Corinth at the Time of Paul's Arrival
Following the death of Alexander the Great in 323 B.C., his successors struggled against each other for control of Corinth. They regarded it as quite a prize, due to its
Roman involvement with Corinth began seriously in 198 B.C.E., during the
second war Macedonia fought against Rome. From 198 B.C.E. to 146 B.C.E., when the Romans captured, looted, and burned the territory, Corinth was a bargaining chip and passed between the hands of the Romans and the Greek Achaean League. In 146 B.C.E. the Romans totally destroyed Corinth, killing the men and selling the women and children into slavery.
We do not hear of Corinth again until 44 B.C.E. when a decree of Julius Caesar established Corinth as a Roman colony. Corinth was apparently first settled by members of Italian lower classes, ex-soldiers from a variety of ethnicities, and Greek, Syrian, Egyptian and Judean freed slaves.
The Roman period was one of continually
increasing property for the territory. The stability provided by Rome
allowed various industries to thrive.
Despite a devastating earthquake in 77 C.E.,
In later Christian history,
Other Web Sites
- Ancient Corinth Hellenic Ministry of Culture, Greece
- Corinth, PBS Frontline, "From Jesus to Christ"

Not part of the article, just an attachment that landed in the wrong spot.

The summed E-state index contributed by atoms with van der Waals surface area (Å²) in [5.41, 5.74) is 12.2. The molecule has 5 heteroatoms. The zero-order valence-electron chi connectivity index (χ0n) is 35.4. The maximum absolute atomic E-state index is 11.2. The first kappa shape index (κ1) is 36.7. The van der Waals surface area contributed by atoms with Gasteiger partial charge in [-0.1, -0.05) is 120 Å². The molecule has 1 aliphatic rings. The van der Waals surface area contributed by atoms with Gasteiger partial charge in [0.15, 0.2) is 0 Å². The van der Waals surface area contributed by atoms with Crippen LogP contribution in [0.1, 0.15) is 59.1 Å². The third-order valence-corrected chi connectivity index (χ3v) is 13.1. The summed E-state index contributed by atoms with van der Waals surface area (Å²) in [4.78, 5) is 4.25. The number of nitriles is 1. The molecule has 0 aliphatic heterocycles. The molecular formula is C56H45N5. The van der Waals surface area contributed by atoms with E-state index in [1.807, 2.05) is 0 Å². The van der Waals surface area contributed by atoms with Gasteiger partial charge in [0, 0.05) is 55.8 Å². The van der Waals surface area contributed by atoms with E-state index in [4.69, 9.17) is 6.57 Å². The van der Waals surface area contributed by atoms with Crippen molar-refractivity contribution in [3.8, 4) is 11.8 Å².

Background about Corinth in Paul's time that is part of a clickable map.
- Corinth: A Brief History by Allan Brockway and Thomas Price
A brief history of Corinth and Paul's work there in addition to contemporary photos of excavations in Corinth. Thomas Price earned his Ph.D. in theology from Boston University and worked for the General Board of Church and Society for 10 years. Allan Brockway has been a "specialist" in Jewish Christian Relations with the World Council of Churches in Geneva and an educator in Judaism and Christianity at the Selly Oak Colleges and the University of Birmingham (England).
- The Evolution of a Pan-Hellenic Sanctuary: From Archaeology towards History at Isthmia by Elizabeth R. Gebhard, Greek Sanctuaries, New Approaches edited by Nanno Marinatos and Robin Hagg (Routledge: 1993), pp.154-177.
This scholarly article is about the sanctuary of Poseidon on the Isthmus of Corinth, the Corinthian's most important religious foundation outside the city. This article also has information about various myths concerning the beginning of the Isthmian games. A dominant one was that Sisyphos began them as funeral games for the infant Melikertes-Palaimon, who had drowned and whose body was returned to the Isthmian beach by one of Poseidon's dolphins.
- Greek Religion, University of Pennslvania Museum of Archaeology and Anthropology
General background, artifacts, and information about the artifacts
- The Isthmian Games and the Sanctuary of Poseidon in the Early Empire by Elizabeth R. Gebhard, Journal of Roman Archaeology, Supplemental Series Number 8, Ann Arbor, MI 1993.